Once the form is completed and signed, I make a copy of it for the patient or their family, placing the original pink version in the chart. I also educate the patient and their family that when the patient leaves the hospital, the original pink copy always travels with them- it’s their safety blanket of sorts, and should be in a very obvious, well known location at home (I actually responded to a cardiac arrest as a paramedic and arrived to find a patient in bed with their MOLST form taped to the wall above their bed…. A job well done in my book).
The MOLST form, in all reality, should only take 5-10 minutes to complete, once the goals of care discussion has been done. Realistically, it often takes more time for someone to figure out their license number than to actually fill out the form. Most patients and their families really appreciate that their voices are being heard and advocated for, and your medicine colleagues will likely very much appreciate your attention to detail when you admit the patient. Most importantly, you’ve just given the patient a way to have their wishes protected not only during their hospital stay, but also if/when they go home.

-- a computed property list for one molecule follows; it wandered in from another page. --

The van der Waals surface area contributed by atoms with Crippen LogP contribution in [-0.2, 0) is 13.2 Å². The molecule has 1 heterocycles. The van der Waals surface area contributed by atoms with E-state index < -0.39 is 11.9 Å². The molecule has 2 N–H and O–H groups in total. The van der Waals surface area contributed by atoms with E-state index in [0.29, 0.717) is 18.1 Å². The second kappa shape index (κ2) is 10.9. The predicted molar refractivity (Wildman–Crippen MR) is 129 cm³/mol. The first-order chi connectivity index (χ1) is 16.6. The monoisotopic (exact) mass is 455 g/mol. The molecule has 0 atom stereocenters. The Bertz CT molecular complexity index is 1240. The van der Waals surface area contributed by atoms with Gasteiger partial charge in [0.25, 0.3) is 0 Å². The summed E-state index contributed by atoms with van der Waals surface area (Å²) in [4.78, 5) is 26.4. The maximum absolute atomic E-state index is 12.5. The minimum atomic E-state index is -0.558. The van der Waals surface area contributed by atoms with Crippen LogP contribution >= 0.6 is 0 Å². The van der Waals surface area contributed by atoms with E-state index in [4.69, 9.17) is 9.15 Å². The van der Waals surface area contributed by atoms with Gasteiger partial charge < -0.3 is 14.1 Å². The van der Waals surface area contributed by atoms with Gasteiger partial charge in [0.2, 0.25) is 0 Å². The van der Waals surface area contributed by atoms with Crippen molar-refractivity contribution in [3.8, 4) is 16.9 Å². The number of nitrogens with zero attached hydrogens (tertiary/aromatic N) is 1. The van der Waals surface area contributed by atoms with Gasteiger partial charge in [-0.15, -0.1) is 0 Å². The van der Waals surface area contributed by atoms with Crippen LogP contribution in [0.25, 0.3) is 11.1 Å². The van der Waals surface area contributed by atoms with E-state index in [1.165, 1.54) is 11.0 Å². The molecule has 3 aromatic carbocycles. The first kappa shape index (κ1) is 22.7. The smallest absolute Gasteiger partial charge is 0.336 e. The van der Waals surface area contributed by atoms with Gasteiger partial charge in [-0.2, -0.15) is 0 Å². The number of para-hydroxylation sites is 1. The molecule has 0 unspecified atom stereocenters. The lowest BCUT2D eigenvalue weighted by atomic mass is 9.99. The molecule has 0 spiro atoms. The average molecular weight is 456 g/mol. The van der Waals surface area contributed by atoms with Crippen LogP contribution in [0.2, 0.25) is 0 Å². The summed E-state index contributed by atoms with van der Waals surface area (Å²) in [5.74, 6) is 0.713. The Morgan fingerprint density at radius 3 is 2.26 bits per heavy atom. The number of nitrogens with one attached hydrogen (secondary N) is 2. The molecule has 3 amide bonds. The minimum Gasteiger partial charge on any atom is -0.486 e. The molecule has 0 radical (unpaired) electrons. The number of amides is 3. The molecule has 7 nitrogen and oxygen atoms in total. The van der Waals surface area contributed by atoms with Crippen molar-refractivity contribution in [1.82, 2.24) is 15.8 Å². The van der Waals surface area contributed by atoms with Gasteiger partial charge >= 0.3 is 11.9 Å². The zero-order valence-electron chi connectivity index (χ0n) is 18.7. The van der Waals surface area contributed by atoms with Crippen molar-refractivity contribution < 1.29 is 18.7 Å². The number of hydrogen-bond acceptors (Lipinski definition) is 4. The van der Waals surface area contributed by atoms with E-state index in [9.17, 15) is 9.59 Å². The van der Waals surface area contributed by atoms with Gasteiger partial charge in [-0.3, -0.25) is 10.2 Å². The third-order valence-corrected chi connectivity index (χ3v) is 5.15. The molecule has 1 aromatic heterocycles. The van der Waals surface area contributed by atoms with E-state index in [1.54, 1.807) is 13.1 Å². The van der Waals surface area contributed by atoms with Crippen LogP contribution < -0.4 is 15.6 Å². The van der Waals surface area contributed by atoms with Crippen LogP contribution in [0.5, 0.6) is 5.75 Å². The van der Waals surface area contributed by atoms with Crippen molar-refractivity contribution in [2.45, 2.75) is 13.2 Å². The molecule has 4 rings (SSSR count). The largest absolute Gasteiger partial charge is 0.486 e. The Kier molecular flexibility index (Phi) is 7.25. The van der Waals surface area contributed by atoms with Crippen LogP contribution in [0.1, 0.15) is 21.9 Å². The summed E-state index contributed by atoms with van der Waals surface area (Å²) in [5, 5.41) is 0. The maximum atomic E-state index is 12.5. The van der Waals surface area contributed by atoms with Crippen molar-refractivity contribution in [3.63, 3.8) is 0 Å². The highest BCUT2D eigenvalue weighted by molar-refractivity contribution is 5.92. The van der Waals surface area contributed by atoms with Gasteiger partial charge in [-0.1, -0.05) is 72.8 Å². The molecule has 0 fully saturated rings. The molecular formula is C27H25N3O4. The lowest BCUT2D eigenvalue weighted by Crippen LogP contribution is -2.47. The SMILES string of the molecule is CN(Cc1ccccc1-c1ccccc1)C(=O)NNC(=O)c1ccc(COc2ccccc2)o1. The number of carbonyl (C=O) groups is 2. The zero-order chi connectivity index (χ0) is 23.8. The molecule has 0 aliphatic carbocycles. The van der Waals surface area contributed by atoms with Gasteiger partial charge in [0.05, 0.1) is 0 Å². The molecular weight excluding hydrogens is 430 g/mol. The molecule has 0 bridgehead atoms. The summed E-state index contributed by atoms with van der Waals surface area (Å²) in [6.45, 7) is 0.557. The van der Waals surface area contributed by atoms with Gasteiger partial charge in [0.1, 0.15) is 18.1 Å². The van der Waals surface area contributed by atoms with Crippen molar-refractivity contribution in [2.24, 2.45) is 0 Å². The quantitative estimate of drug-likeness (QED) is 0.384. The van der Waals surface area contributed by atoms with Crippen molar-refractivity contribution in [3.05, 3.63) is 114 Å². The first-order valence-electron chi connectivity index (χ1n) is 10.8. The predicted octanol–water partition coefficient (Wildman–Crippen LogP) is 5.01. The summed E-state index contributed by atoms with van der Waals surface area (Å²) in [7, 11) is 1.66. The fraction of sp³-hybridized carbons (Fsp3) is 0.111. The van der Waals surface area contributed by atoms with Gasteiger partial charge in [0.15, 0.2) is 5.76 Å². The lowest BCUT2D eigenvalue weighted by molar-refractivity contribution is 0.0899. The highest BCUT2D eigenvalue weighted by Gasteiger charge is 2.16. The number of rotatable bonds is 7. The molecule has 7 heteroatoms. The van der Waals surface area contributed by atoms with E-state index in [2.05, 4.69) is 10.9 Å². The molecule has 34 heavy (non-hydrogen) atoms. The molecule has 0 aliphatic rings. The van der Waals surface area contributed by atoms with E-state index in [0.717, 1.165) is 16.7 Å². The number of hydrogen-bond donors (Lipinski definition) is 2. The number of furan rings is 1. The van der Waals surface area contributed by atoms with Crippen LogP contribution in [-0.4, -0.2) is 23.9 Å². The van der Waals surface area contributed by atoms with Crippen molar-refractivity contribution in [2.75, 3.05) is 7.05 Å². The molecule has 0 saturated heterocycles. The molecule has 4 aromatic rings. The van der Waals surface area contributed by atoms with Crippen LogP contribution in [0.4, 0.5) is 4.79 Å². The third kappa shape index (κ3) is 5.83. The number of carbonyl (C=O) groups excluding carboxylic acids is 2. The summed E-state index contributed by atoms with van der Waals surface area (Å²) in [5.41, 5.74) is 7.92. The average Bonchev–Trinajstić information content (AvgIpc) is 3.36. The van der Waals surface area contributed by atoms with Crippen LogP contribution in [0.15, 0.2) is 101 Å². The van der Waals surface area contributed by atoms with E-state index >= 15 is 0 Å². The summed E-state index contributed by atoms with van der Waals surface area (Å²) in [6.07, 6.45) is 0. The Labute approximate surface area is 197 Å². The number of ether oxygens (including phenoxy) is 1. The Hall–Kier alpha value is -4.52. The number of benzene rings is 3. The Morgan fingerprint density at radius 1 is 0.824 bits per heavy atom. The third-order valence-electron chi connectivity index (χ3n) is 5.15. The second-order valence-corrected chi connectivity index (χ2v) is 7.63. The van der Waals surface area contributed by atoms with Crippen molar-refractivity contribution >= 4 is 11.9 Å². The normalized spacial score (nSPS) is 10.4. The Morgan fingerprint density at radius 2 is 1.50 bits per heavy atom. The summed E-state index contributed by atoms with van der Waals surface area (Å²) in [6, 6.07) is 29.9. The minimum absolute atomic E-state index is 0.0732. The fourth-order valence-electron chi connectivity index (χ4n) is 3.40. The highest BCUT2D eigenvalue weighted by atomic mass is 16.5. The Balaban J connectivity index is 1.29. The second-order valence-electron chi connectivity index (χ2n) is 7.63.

Still have questions about goals of care discussions? I highly recommend a really fantastic article that recently came out in Annals of Emergency Medicine, which was written by a resident. Check it out at:
Wang DH. “Beyond Code Status: Palliative Care Begins in the Emergency Department.” Annals of Emergency Medicine 2017;69(4):437-443. PMID:28131488
Lauren Maloney is a third year resident and the Administrative Chief at Stony Brook.